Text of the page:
Here’s an unusual story about an unusual person, an unusual car, all making for an unusual story. This comes to us courtesy of the Speedway Motors Museum of American Speed — a most fascinating place in Lincoln Nebraska, if you’ve never been…
Carmichael, 37 in 1974, claimed to be the widow of a NASA structural engineer, a mother of five, and a farm girl from Indiana. In reality, she had been wanted by the police since 1961 for alleged involvement in a counterfeiting operation. The company would ultimately prove to be a sham, when Carmichael went into hiding with investors’ money.The Dale was originally envisioned by Carmichael. The prototype was designed and built by Clift, and the project was subsequently marketed by Carmichael. Much of the interest in the Dale was a result of the 1973 oil crisis: higher economy automobiles like the Dale were viewed as a solution to the oil crunch. Speaking to the Chicago Sun-Times in November 1974, Carmichael said she was on the way to taking on General Motors or any other car manufacturer for that matter. She said she had millions of dollars in backing “from private parties”, and also talked of a 150,000 sq ft (14,000 m2) assembly plant in Burbank, California and over 100 employees on the rolls.
The Dale was also marketed as being high-tech, lightweight, yet safer than any existing car at the time. “By eliminating a wheel in the rear, we saved 300 pounds and knocked more than $300 from the car’s price. The Dale is 190 inches long, 51 inches high, and weighs less than 1,000 pounds”, said Carmichael. She maintained that the car’s lightness did not affect its stability or safety.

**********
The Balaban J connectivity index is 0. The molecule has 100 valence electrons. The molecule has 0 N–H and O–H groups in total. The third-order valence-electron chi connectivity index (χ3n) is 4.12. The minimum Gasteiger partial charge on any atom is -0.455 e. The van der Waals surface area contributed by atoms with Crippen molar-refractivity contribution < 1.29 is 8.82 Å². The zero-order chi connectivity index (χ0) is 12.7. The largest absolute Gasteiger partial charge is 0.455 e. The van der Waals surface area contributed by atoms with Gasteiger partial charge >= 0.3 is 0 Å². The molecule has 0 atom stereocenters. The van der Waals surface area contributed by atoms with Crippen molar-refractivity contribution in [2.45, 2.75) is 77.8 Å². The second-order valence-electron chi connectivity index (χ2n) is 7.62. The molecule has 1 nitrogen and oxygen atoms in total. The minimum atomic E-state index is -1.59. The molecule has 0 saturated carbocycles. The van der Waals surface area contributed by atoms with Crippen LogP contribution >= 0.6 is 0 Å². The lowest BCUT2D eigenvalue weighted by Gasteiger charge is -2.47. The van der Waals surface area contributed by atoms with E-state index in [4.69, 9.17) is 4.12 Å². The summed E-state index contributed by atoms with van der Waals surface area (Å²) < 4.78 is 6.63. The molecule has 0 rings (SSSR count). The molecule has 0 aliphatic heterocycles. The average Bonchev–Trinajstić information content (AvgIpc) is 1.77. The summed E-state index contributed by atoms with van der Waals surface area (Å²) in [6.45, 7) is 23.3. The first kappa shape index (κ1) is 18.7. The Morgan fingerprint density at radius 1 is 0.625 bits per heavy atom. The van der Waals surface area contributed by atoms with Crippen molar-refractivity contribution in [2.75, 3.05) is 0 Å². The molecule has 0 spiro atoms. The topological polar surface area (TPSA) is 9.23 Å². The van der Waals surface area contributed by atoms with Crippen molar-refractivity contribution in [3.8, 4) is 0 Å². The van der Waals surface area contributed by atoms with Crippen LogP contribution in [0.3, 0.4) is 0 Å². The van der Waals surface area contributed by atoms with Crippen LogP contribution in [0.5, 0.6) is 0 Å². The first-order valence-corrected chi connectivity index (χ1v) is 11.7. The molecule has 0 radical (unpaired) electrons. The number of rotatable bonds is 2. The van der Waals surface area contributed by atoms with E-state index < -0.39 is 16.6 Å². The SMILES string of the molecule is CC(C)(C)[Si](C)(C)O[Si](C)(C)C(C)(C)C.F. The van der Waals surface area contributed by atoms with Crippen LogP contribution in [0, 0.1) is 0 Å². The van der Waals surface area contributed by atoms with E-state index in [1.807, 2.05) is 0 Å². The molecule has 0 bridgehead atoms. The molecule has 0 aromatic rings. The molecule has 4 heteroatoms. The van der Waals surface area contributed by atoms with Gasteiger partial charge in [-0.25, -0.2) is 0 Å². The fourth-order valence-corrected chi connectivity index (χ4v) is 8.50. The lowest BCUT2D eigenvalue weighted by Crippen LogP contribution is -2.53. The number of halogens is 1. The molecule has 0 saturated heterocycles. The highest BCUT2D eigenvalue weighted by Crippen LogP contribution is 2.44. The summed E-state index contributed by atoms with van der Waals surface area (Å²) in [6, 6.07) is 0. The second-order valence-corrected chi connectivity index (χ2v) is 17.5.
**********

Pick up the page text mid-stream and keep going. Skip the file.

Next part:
The low center of gravity always remained inside the triangle of the three wheels making it nearly impossible for it to tip over. She also went on record to say that she drove it into a wall at 30 miles per hour (48 km/h) and there was no structural damage to the car (or her). She said the Dale was powered by a thoroughly revamped BMW two-cylinder motorcycle engine, which turned out 40 horsepower and would hit 85 miles per hour. She expected sales of 88,000 cars in the first year and 250,000 in the second year. Two additional vehicles were planned to complement the Dale: the Revelle and the Vanagen. Both of these would also feature a three-wheeled design and used the same 2-cylinder engine. None of the vehicles ever saw production and only two prototype vehicles of the Dale were made. Only one of those was able to run under its own power.
Rumors of fraud began to emerge and the California Securities Commission began an investigation. Although Clift said he still believed in the project and said that he was promised $3 million in royalties once the Dale went into production, he only received $1,001, plus a $2,000 check, which bounced. Carmichael went into hiding and was featured in an episode of Unsolved Mysteries which detailed the fraud behind the Dale as well as the fact Carmichael was wanted. She was eventually found working under an alias in a flower shop and was arrested shortly after the episode’s airing. Elizabeth Carmichael, as a result, went to prison. She died in 2004 of cancer.